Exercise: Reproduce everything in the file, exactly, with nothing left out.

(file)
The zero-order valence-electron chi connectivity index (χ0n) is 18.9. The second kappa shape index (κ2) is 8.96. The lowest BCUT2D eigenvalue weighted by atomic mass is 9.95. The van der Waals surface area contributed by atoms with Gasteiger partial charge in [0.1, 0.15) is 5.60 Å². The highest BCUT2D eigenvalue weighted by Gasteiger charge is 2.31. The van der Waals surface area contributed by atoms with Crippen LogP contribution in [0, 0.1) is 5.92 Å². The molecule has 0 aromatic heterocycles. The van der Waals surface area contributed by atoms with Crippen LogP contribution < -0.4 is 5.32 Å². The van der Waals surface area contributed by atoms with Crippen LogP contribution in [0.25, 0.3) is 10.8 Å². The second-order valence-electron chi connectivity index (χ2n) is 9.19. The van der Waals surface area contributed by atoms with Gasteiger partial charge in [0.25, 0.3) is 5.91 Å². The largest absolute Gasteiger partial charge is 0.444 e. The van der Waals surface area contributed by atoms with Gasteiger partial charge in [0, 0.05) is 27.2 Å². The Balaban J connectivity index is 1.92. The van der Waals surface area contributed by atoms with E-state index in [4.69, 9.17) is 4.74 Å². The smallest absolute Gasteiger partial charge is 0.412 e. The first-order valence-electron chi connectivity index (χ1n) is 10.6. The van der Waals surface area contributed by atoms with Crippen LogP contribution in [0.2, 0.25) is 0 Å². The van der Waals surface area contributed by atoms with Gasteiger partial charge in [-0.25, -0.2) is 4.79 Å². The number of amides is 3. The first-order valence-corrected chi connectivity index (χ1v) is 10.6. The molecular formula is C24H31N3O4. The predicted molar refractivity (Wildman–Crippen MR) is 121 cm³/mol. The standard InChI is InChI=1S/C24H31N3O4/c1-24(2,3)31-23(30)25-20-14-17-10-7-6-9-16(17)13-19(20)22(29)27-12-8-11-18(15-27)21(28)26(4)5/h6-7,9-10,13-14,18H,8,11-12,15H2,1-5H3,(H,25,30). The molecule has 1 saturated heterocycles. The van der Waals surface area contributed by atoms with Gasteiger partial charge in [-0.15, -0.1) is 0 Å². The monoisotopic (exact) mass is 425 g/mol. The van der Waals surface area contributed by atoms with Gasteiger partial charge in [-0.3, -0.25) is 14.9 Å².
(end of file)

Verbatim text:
The zero-order valence-electron chi connectivity index (χ0n) is 18.9. The second kappa shape index (κ2) is 8.96. The lowest BCUT2D eigenvalue weighted by atomic mass is 9.95. The van der Waals surface area contributed by atoms with Gasteiger partial charge in [0.1, 0.15) is 5.60 Å². The highest BCUT2D eigenvalue weighted by Gasteiger charge is 2.31. The van der Waals surface area contributed by atoms with Crippen LogP contribution in [0, 0.1) is 5.92 Å². The molecule has 0 aromatic heterocycles. The van der Waals surface area contributed by atoms with Crippen LogP contribution < -0.4 is 5.32 Å². The van der Waals surface area contributed by atoms with Crippen LogP contribution in [0.25, 0.3) is 10.8 Å². The second-order valence-electron chi connectivity index (χ2n) is 9.19. The van der Waals surface area contributed by atoms with Gasteiger partial charge in [0.25, 0.3) is 5.91 Å². The largest absolute Gasteiger partial charge is 0.444 e. The van der Waals surface area contributed by atoms with Gasteiger partial charge in [0, 0.05) is 27.2 Å². The Balaban J connectivity index is 1.92. The van der Waals surface area contributed by atoms with E-state index in [4.69, 9.17) is 4.74 Å². The smallest absolute Gasteiger partial charge is 0.412 e. The first-order valence-electron chi connectivity index (χ1n) is 10.6. The van der Waals surface area contributed by atoms with Crippen LogP contribution in [0.2, 0.25) is 0 Å². The van der Waals surface area contributed by atoms with Gasteiger partial charge in [-0.25, -0.2) is 4.79 Å². The number of amides is 3. The first-order valence-corrected chi connectivity index (χ1v) is 10.6. The molecular formula is C24H31N3O4. The predicted molar refractivity (Wildman–Crippen MR) is 121 cm³/mol. The standard InChI is InChI=1S/C24H31N3O4/c1-24(2,3)31-23(30)25-20-14-17-10-7-6-9-16(17)13-19(20)22(29)27-12-8-11-18(15-27)21(28)26(4)5/h6-7,9-10,13-14,18H,8,11-12,15H2,1-5H3,(H,25,30). The molecule has 1 saturated heterocycles. The van der Waals surface area contributed by atoms with Gasteiger partial charge in [-0.15, -0.1) is 0 Å². The monoisotopic (exact) mass is 425 g/mol. The van der Waals surface area contributed by atoms with Gasteiger partial charge in [-0.3, -0.25) is 14.9 Å².